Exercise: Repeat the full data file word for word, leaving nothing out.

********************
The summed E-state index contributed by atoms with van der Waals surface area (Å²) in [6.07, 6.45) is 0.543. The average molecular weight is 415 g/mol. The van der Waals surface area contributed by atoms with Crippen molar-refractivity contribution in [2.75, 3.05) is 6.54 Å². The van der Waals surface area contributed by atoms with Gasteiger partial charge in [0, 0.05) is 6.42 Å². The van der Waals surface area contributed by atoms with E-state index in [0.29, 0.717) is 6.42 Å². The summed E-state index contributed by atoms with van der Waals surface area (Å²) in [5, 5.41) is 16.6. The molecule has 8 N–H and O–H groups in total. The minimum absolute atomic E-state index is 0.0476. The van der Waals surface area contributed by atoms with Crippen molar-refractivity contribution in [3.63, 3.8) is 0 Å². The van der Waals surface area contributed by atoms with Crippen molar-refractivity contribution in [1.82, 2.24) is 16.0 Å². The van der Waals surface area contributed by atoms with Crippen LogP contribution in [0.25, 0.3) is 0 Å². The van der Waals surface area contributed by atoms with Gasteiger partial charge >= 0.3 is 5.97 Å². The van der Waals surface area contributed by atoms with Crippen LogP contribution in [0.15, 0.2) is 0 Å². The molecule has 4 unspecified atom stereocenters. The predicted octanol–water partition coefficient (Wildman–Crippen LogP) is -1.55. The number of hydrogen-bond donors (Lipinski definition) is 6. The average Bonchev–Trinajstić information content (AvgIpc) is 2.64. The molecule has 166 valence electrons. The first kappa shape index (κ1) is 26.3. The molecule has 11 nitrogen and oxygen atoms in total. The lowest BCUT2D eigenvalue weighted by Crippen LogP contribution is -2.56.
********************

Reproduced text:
The summed E-state index contributed by atoms with van der Waals surface area (Å²) in [6.07, 6.45) is 0.543. The average molecular weight is 415 g/mol. The van der Waals surface area contributed by atoms with Crippen molar-refractivity contribution in [2.75, 3.05) is 6.54 Å². The van der Waals surface area contributed by atoms with Gasteiger partial charge in [0, 0.05) is 6.42 Å². The van der Waals surface area contributed by atoms with E-state index in [0.29, 0.717) is 6.42 Å². The summed E-state index contributed by atoms with van der Waals surface area (Å²) in [5, 5.41) is 16.6. The molecule has 8 N–H and O–H groups in total. The minimum absolute atomic E-state index is 0.0476. The van der Waals surface area contributed by atoms with Crippen molar-refractivity contribution in [3.63, 3.8) is 0 Å². The van der Waals surface area contributed by atoms with Crippen molar-refractivity contribution in [1.82, 2.24) is 16.0 Å². The van der Waals surface area contributed by atoms with Crippen LogP contribution in [0.25, 0.3) is 0 Å². The van der Waals surface area contributed by atoms with Gasteiger partial charge >= 0.3 is 5.97 Å². The van der Waals surface area contributed by atoms with Crippen LogP contribution in [0.15, 0.2) is 0 Å². The molecule has 4 unspecified atom stereocenters. The predicted octanol–water partition coefficient (Wildman–Crippen LogP) is -1.55. The number of hydrogen-bond donors (Lipinski definition) is 6. The average Bonchev–Trinajstić information content (AvgIpc) is 2.64. The molecule has 166 valence electrons. The first kappa shape index (κ1) is 26.3. The molecule has 11 nitrogen and oxygen atoms in total. The lowest BCUT2D eigenvalue weighted by Crippen LogP contribution is -2.56.